There's no mention of amine derivatives, but that should only affect rate, not yield.

Li used in place of Na, but essentially the same thing.

Small, et al, JOC, (1975), 40(21), 3151.

http://pubs.acs.org/doi/pdf/10.1021/jo00909a036

[Edited on 5/18/17 by PirateDocBrown]
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MeshPL
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[*] posted on 17-5-2017 at 20:37


An interesting fact: lithium in ammonia will reduce almost any substituent on benzylic position to CH2 or CH3, be it amine, hydroxyl, ether, halogen, even acylated amine-that is amide (last one is not usually reduced by typical reduction making it a useful tool for debenzylating amides). This is useful in organic chemistry as not many things react wkth sodium/lithium in ammonia. Many groups containing acidic protons can be protected by reacting them with benzyl halide (by example benzyl chloride) and deprotected by reacting them with a suitable reducing agent, usually H2 and Pd/C, bur Li or Na in NH3 is also really effective.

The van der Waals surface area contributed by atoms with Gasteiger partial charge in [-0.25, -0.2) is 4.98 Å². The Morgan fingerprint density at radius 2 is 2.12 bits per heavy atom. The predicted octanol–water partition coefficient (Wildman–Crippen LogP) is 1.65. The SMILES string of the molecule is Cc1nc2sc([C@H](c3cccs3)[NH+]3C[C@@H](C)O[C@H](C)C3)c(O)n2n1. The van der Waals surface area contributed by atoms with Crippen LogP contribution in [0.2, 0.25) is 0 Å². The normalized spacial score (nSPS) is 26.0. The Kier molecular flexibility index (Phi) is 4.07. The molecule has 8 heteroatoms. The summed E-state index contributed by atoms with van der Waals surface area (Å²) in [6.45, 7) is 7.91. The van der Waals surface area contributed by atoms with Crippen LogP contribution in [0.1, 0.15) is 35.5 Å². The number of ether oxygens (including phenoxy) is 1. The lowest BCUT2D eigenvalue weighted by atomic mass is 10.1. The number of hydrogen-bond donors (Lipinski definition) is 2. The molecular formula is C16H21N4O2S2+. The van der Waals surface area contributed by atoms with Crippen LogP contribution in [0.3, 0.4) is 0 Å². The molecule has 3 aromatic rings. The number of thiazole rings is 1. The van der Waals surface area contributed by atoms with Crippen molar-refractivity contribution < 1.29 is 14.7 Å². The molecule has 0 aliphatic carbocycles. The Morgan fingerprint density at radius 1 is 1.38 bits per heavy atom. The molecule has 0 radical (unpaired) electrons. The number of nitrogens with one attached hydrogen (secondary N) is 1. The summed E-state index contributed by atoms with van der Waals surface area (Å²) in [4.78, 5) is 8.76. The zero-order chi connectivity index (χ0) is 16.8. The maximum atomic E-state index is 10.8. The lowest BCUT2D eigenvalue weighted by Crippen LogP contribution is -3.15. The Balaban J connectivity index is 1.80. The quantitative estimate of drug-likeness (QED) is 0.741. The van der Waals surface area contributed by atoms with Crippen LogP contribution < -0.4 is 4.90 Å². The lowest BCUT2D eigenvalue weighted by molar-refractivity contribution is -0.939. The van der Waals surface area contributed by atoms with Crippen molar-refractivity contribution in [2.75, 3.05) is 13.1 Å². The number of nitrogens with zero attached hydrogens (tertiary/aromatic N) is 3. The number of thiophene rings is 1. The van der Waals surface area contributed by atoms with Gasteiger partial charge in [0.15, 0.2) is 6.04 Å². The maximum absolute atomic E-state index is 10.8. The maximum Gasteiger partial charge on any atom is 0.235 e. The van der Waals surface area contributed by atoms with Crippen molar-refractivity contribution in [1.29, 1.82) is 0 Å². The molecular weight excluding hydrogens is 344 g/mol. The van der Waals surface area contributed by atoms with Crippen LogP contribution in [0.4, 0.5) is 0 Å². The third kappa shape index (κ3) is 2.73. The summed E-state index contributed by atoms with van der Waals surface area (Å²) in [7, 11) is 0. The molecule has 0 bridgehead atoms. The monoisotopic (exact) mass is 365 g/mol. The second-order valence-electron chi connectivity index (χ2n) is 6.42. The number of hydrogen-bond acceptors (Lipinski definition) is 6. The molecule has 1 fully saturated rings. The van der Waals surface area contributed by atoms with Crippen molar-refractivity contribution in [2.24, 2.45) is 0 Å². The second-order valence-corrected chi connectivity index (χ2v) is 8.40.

Sodium and lithium are of simmilar reactivity in birch reduction, but lithium is more soluble in ammonia, hence it is often used.

The reason for this behaviour of benzylic position substituents is: mumble mumble benzylic position mumble mumble more reactive. That's what I know.
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PirateDocBrown
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[*] posted on 17-5-2017 at 23:06


Indeed that's true for reduceable groups at the benzylic position.